XXXVIII. Oh, more or less than man in high or low, Battling with nations, flying from the field; Now making monarchs' necks thy footstool, now More than thy meanest soldier taught to yield; An empire thou couldst crush, command, rebuild, But govern not thy pettiest passion, nor, However deeply in men's spirits skill'd, Look through thine own, nor curb the lust of war Norlearn that tempted Fate will leave the loftiest star.

XXXIX. Yet well thy soul hath brook'd the turning tide With that untaught innate philosophy, Which, be it wisdom, coldness, or deep pride, Is gall and wormwood to an enemy. When the whole host of hatred stood hard by, To watch and mock thee shrinking, thou hast

smiled With a sedate and all- enduring eye; When Fortune fled her spoil'd and favourite child, He stood unbowed beneath the ills upon him piled. XL. Sager than in thy fortunes; for in them Ambition steel'd thee on too far to show That just habitual scorn which could contemn Men and their thoughts; 'was wise to feel, not so To wear it ever on thy lip and brow, And spurn the instruments thou wert to use Till they were turn'd unto thine overthrow: "Tis but a worthless world to win or lose; So hath it proved to thee, and all such lot who clioose.

XLI. If, like a tower upon a headlong rock, . Thou badst been made to stand or fall alone, Such scorn of man had help'd to brave the shock; But men's thoughts were the steps which paved

thy throne, Their admiration thy best weapon shone; The part of Philipp's son was thine, not then (Unless aside thy purple had been thrown) Like stern Diogenes to mock at men; For sceptred cynics earth were far too wide a den. 9

But quiet to quick bosoms is a hell,
And there hath been thy bane; there is a fire
And motion of the soul which will not dwell
in its own narrow being, but aspire
Beyond the fitting medium of desire;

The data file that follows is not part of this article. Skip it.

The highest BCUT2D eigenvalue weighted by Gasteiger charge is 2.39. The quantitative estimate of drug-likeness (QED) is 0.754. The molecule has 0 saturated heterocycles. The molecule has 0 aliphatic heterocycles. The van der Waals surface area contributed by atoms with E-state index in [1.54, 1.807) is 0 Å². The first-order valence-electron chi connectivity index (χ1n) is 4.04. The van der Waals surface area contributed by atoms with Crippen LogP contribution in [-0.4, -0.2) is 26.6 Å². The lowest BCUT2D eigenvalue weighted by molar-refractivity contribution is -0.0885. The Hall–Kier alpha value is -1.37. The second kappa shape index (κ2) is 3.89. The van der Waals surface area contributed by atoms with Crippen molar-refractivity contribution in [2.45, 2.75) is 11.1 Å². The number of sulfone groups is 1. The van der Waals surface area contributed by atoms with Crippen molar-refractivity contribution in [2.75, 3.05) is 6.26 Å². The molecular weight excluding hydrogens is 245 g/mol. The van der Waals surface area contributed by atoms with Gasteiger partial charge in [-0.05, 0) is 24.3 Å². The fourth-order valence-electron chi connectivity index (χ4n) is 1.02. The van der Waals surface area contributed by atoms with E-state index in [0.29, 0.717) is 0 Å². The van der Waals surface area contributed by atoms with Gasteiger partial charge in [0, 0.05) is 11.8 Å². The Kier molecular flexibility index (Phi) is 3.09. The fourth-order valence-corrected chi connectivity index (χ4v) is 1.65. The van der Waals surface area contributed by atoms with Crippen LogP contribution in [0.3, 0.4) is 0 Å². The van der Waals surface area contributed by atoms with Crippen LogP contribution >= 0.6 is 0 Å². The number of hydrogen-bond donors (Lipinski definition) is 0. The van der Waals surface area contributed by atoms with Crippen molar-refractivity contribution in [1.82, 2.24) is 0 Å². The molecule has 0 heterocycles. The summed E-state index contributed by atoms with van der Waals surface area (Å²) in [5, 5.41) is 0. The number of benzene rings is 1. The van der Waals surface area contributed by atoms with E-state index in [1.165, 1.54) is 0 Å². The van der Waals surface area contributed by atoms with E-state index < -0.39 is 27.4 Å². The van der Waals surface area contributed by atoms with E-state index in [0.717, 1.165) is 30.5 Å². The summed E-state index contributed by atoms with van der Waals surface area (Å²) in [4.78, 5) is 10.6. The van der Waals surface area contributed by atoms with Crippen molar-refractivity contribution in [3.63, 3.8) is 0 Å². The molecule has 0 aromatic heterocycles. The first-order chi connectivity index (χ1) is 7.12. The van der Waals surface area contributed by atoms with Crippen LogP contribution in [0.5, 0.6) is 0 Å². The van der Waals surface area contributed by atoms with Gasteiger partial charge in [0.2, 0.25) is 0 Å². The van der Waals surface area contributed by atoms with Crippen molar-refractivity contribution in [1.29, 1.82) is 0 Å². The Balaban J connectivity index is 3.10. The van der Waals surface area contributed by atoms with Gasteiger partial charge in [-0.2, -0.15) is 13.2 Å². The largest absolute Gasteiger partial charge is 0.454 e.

And, but once kindled, quenchless evermore,
Preys upon high adventure, nor can tire
Of aught but rest; a fever at the core,
Fatal to him who bcars, to all who ever bore.

XLIII. This makes the madmen who have made men mad By their contagion; Conqerors and Kings, Founders of sects and systems, to wliom add Sophists, Bards, Statesmen, all unquiet things Which stir too strongly the soul's secret springs, And are themselves the fools to those they fool; Envied, yet how unenviable! what stings

Are theirs! One breast laid open were a school Which would unteach mankind tlre lust to shine or


Their breath is agitation, and their life
A strom whereon they ride, to sink at last,
And yet so nurs’d and bigotted to strise,
That should their days, surviving perils past,
Melt to calm twilight, they feel overcast
With sorrow and supineness, and so die;
Even as a flame unfed, which runs to waste
With its own flickering, or a sword laid by
Which cats into itsell, and rusts ingloriously.

XLV. . He who ascends to mountain-tops, shall find The loftiest peaks most wrapt in clouds and snow; ile who surpasses or subdues mankind, Must look down on the hate of those below. Though high above the sun of glory glow, And far beneath the earth and ocean spread, Round him are icy rocks, and loudly blow Contending tempests on his naked head, And thus reward the toils which to those summits led.

XLVI. Away with these! true Wisdom's world will be Within its own creation, or in thine, Dlaternal Nature! for who teems like thee, Thus on the banks of thy majestic Rhine? There Harold gazes on a work divine, A blending of all beauties; streams and dells, Fruit, foliage, crag, wood, cornfield, mountain,

vine, And chiefless castles breathing stern farewells From gray but leafy walls, where Ruin greenlyd wells.

XLVII. And there they stand, as stands a lofty mind, Worn, but unstooping to the baser crowd, All tenantless, save to the crannying wind, Or holding dark communion with the cloud. There was a day when they were young and proud, Banners on high, and battles pass'd below; But they who fought are in a bloody shroud, And those which waved are shredless dust ere now, And the bleak battlements shall bear no future blow.

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